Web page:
The case involving a medical procedure long fraught with ethical concerns, heartbroken parents and the pressures of cultural expectations was brought to a head hours later, when a judge directed the Westchester Medical Center in Valhalla, N.Y., where Zhu was being kept on life support, to retrieve the sperm and store it. It wasn’t until last week that a judge decided the parents could use it.

Since it was first performed about 40 years ago by Cappy Rothman, a Los Angeles-based urologist, postmortem sperm retrieval has prompted questions of its ethical implications, The New York Times reported in 2004.

“Is it appropriate to consciously bring a child into this world with a dead father?” Alexander Capron, a professor of law and medicine and co-director of the Pacific Center for Health Policy and Ethics at the University of Southern California, told The Associated Press in 1999. That year, a woman made history in the United States when she successfully gave birth to a child using sperm extracted from her dead husband, the AP reported at the time.

“Would we want, at the moment that a death occurs, to have doctors asking: ‘Do we harvest eggs? Do we harvest sperm?’ ” Capron asked. “This is not for the betterment of the human condition.”

Other studies have attempted to answer equally challenging questions, chief among them: How can you make sure the wishes of the deceased are being respected?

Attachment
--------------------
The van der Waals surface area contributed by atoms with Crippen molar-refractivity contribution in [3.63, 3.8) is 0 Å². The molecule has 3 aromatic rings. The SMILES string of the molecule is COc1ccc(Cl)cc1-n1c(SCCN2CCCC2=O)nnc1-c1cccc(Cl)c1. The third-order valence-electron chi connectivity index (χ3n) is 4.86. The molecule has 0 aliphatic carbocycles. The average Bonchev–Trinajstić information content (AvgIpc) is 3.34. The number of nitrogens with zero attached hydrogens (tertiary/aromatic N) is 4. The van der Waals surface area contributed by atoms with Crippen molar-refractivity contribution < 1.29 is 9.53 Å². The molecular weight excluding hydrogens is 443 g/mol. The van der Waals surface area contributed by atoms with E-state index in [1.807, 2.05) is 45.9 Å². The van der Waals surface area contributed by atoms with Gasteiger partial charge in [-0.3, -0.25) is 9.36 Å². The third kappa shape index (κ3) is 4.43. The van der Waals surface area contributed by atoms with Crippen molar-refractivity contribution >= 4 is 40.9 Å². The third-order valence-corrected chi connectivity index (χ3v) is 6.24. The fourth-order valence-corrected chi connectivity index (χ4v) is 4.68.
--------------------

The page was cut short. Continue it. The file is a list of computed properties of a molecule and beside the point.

In April 2000, researchers concluded that written or verbal consent documented by a health care provider would be “desirable” but not “an absolute requirement,” according to a paper published in the peer-reviewed journal Human Reproduction. The paper noted that it is “possible that in some cases a reasonable inference can be made if the patient has previously discussed these matters with family members.”

The Zhus laid out their son’s detailed plan for fatherhood in the petition.

But beyond his personal desire for a big family, the couple said their son’s legacy also needed to be preserved “for deeply cultural reasons.”

Zhu was the sole male child in his family, and in Chinese culture, only sons can pass down a family name, his parents wrote in their petition.

“When Peter was born, his grandfather cried tears of joy that a son was born to carry on our family’s name,” they said. “Peter took this role very seriously, and fully intended to carry on our family’s lineage through children of his own.”

Without Zhu’s children, his parents wrote that it would be “impossible” for their lineage to continue and that the “family name will die.”

On March 1, the parents insisted that retrieving the sperm needed to happen before 3 p.m., when their son, an organ donor, was scheduled to undergo an organ removal procedure. The doctors had informed them that retrieval would not be possible after Zhu’s organs were removed, the filing said.

According to the documents, the hospital had a urologist who was “ready and willing” to perform the procedure as long as the couple obtained a court order.

The Westchester Medical Center Health Network told The Washington Post in a statement at the time that “out of respect for patient and family privacy,” it does not discuss the specifics of any cases.

“However, from time to time, like most hospitals, Westchester Medical Center is presented with complex legal and ethical situations where guidance from the court is appropriate and appreciated,” the statement said, adding that the center “is grateful the family sought a court order during such a difficult time.”